US troupe urges peace thru dance

Cultural Correspondent | Published: 17:55, Jan 28,2018 | Updated: 14:15, Jan 29,2018

Battery Dance Company

Battery Dance Company artistes present a dance recital at National Theatre Hall of Bangladesh Shilpakala Academy on Saturday. — New Age photo

The New York City-based Battery Dance Company urged for peace and tolerance through experimental dance performances presented on Saturday at National Theatre Hall of Bangladesh Shilpakala Academy.

The troupe comprised of dancers of different cultures and colours—three white American females, two Afro-American males and a guest Indian dancer— staged recitals titled ‘Shakti’, ‘Terra and Astra’, and ‘Observatory’ to reflect the late Indian leader Mahatma Gandhi’s desire to secure a culture of peace, tolerance and non-violence, reads the brochure distributed by the US embassy, Dhaka, which sponsored the show along with the US department of state’s bureau of educational and cultural affairs and Bangladesh Shilpakala Academy.  

As Battery Dance Company performed in Dhaka as part of its Bangladesh and India tour, the dance recitals presented by the troupe, except for its final presentation, fused Indian and western classical dance genres such as bharatnatyam and ballet. 

Prior to the show, the US ambassador Marcia Stephens Bloom Bernicat and Battery Dance Company founding president Jonathan Hollander highlighted the importance of cultural exchange programmes to ease tensions and to establish peace.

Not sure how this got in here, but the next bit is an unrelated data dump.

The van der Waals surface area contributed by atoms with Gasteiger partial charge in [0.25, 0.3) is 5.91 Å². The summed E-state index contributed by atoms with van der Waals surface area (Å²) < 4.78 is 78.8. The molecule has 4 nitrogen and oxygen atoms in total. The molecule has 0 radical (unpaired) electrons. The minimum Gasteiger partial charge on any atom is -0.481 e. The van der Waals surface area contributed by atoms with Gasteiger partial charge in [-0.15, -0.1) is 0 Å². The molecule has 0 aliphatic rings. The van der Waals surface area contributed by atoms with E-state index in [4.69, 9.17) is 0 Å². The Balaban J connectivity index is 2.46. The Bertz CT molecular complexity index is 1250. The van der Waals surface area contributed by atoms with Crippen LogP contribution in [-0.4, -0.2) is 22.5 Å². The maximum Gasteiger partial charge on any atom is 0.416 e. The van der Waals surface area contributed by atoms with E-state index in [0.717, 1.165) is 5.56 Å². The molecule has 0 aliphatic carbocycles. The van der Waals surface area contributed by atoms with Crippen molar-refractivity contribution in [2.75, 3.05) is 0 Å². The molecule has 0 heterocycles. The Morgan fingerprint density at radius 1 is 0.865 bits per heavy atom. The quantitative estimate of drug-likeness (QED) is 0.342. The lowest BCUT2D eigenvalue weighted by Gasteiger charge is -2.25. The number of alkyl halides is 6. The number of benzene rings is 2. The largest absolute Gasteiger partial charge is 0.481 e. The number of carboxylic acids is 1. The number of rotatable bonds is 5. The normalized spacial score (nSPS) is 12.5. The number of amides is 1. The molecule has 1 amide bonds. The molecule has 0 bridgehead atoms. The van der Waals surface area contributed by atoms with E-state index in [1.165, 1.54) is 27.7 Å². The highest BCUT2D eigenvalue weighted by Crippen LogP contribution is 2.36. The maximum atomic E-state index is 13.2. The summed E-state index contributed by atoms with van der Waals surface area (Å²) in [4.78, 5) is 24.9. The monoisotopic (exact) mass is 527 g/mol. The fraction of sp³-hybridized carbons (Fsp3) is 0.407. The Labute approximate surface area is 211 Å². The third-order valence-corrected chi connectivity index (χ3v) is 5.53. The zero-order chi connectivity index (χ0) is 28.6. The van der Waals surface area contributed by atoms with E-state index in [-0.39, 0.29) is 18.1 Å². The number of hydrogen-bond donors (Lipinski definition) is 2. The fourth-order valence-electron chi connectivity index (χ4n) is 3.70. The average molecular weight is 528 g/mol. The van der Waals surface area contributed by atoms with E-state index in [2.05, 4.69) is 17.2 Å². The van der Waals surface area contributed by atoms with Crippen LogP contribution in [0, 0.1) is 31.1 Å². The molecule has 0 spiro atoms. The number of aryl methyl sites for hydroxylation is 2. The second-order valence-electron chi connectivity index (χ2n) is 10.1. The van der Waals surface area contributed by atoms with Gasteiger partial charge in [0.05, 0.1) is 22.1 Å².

The troupe’s first presentation Shakti, a 25-minute performance composed and choreographed by Jonathan Hollander, created a serene ambiance with smoke, silhouette effect on cyclorama and movements of the six dancers with the enigmatic music composed by Indian musicians Rajan and Sajan Mishra, Samir Chatterjee and others.

The six dancers, clad with attires like primitive people, designed by Sole Salvo, glorified the peace and harmony in midst of nature through their movements that combined stances of western classical ballet and eastern bharatnatyam and that of goddesses as found in the ancient temples in South Asia.

Peace over crisis was highlighted in two more experimental recitals titled ‘Observatory’, choreographed by Theo Ndindwa, and ‘Terra and Astra’, choreographed by Sean Scantlebury, which were performed by five dancers--Robin Cantrell, Mira Cook, Clement Mensah, Bethany Mitchell and Sean Scantlebury.

Guest Indian dancer Unnath Hassan Ratnaraj, through his bharatnatyam-based solo, depicted destruction of demons. 

In its special guest appearance, local troupe Shadhona presented some parts of Ultraviolet, which glorified union of all colours. ‘We produced Ultraviolet with support from The American Center,’ said Lubna Marium, the artistic director of Shadhona.

The show ended with a ballet-based duet dance recital by Robin Cantrell and Sean Scantlebury synchronised with a cover song titled ‘People Get Ready’ presented by local singer Shwapnil Shojib.

A short trailer of a documentary featuring activities of Battery Dance Company, which in the past 42 years performed in 62 countries with the aim to build bridges worldwide through cultural exchange, was also screened at the programme organised for the invited guests.

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